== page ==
How sales leaders can listen to the market to improve sales execution.

You are busier than you have ever been. You not only have to make the number, but you also have to plan for next year. You wonder what initiatives should be part of next year’s plan. You’re concerned that you may be internally focused and may be missing something. It’s difficult to grow revenue faster than your industry’s growth rate and faster than your competitors. Leverage the How to Make Your Number in 2018 Workbook to access a revenue growth methodology to hit your number quarter after quarter, and year after year. 


Many of the answers to a sales leader’s execution problems are in the market.  This post is focused on how listening to the market accelerates field execution.


Listening to the market has many connotations. Let’s define what it is:


What IS listening to the market—A way to monitor the buying behaviors of your customers that give you a competitive advantage.


What DOES listening to the market do—It ensures you are focused on the market problems of your ideal customers allowing you to sell more effectively.


What does it MEAN to listen to the market—You will make the number in less time, with less effort and outsell the competition.


To understand how sales forces have prioritized this initiative, download the Sales Leader Listening Tool.


The Execution Problem You Face


As a VP of Sales, lack of execution drives you crazy. You spend time with one of your ‘A’ player managers and say “if only everybody executed like that?” There are a few reasons why sales teams don’t execute:


  1. No Process—If you don’t give them a process, you can expect sustained execution.
  2. No Coaching—If you don’t have sales management coaching and reinforcing the process, execution fails.
  3. Wrong Process—If you give them a process but it doesn’t reflect reality, they will stop executing. It isn’t effective.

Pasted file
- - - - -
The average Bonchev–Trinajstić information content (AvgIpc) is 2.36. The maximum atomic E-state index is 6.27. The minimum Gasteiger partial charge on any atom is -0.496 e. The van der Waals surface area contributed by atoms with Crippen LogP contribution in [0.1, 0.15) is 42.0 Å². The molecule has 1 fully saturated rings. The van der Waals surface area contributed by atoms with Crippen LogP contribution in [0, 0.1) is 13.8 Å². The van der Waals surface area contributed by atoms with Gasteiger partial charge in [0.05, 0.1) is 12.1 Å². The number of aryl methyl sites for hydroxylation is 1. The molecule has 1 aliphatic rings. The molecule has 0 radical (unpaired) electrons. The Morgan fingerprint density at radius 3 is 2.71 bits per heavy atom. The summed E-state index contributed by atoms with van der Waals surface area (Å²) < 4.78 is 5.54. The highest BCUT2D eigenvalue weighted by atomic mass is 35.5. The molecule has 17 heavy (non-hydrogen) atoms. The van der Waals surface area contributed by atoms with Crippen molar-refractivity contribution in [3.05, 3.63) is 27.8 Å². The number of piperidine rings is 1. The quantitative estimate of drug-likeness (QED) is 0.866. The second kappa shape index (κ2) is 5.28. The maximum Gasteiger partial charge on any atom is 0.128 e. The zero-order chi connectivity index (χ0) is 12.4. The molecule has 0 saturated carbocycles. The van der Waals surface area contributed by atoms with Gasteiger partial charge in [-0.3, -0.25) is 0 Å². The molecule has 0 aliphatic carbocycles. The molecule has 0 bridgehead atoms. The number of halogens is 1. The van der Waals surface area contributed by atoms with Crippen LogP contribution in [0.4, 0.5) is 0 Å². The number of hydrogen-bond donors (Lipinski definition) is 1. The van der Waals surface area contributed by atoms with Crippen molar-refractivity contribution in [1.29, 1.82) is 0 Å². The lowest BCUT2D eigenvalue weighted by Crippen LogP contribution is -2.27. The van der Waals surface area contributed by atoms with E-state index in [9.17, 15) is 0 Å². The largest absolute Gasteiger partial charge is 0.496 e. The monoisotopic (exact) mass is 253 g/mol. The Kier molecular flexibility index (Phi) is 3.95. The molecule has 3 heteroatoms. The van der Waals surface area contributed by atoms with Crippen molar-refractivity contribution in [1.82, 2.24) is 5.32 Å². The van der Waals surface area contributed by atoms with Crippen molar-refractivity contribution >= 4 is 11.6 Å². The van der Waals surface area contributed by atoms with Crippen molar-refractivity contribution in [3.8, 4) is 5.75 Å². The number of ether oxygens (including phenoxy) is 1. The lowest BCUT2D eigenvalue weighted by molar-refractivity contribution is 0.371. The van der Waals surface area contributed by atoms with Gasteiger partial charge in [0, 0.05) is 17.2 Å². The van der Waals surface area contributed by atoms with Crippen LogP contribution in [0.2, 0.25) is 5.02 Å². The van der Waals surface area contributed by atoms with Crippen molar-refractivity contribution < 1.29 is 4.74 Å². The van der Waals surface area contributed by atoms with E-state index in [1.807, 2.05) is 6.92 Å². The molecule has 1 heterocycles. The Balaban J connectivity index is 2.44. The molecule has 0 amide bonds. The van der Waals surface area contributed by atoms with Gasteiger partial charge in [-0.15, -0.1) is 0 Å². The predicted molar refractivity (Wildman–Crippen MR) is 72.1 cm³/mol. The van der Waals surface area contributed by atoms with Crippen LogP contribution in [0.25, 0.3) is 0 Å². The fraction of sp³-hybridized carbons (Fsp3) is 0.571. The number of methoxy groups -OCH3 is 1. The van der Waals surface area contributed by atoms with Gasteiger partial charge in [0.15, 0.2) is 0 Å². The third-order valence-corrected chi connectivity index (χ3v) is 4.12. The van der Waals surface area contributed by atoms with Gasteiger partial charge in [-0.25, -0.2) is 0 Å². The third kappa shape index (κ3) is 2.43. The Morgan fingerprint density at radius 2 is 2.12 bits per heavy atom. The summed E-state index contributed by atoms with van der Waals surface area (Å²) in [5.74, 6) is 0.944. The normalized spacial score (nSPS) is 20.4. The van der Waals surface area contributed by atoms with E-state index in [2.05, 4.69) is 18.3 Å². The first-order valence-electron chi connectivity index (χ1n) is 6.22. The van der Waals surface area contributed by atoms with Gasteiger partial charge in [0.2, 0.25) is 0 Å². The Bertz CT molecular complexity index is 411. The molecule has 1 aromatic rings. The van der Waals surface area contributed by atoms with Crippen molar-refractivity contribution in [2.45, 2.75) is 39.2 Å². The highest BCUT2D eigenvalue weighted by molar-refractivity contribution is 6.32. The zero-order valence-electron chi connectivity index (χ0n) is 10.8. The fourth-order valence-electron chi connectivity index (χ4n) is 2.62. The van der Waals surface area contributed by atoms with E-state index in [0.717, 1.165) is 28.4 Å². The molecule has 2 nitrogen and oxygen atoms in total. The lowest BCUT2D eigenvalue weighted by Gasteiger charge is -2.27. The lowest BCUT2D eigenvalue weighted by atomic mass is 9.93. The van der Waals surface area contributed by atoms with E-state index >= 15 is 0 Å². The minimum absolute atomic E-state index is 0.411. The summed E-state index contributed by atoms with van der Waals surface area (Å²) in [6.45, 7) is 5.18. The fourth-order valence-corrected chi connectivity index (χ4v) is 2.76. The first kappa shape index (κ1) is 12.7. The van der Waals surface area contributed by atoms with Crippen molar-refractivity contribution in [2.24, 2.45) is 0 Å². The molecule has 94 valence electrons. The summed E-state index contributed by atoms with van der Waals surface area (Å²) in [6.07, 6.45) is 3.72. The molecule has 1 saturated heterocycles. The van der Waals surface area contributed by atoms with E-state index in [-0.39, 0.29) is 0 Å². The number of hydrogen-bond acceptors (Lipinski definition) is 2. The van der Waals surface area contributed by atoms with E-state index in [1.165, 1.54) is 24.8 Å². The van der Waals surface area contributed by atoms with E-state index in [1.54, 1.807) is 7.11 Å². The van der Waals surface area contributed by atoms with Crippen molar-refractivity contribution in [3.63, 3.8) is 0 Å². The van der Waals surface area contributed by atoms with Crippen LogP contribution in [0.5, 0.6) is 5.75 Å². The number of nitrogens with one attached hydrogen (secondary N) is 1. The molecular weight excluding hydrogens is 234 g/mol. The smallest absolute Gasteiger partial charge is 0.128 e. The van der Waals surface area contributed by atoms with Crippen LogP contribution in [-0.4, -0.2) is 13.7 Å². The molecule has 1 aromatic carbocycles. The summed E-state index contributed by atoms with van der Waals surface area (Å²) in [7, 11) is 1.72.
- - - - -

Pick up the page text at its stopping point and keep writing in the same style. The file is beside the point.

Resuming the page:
Why You Care


You get paid to make the quarterly number. You are constantly measured against your internal peers. Results still dictate 80% of where you are in the stack rank. You can’t afford to have your team executing the wrong things.


Listening in Disguise


There is nothing more important than understanding your customer’s objectives and obstacles. Knowing what they fear and what is important to them, in their terms.  Listening to the market is not having one of the slogans below on a banner. It isn’t enough to mention these phrases in a meeting and then “get back to work”:


  • We are customer-centric.
  • The customer is at the heart of everything we do.
  • Customer first.
  • The customer is our lifeblood.


Many organizations talk a good game but they fail to execute. Listening to the market is not done twice per year through market research projects. It is not customer satisfaction scores. Listening to the market is daily discipline.  This is the skill that separates sales forces who will make the number from those who don’t. Why? Because they adapt faster than competitors. They are more nimble. They are more in sync with buyer needs.


How To Listen


There are 8 different ways that sales forces listen. To see the complete list, click here.  We will explore a couple of them:


#1 Sales Calls—Every sales call is a research call.  Every single interaction with a buyer is an opportunity to listen. Yet sales organizations don’t capture all of the lessons. In order to transfer knowledge from one call to the next, you must use a Buying Process Map.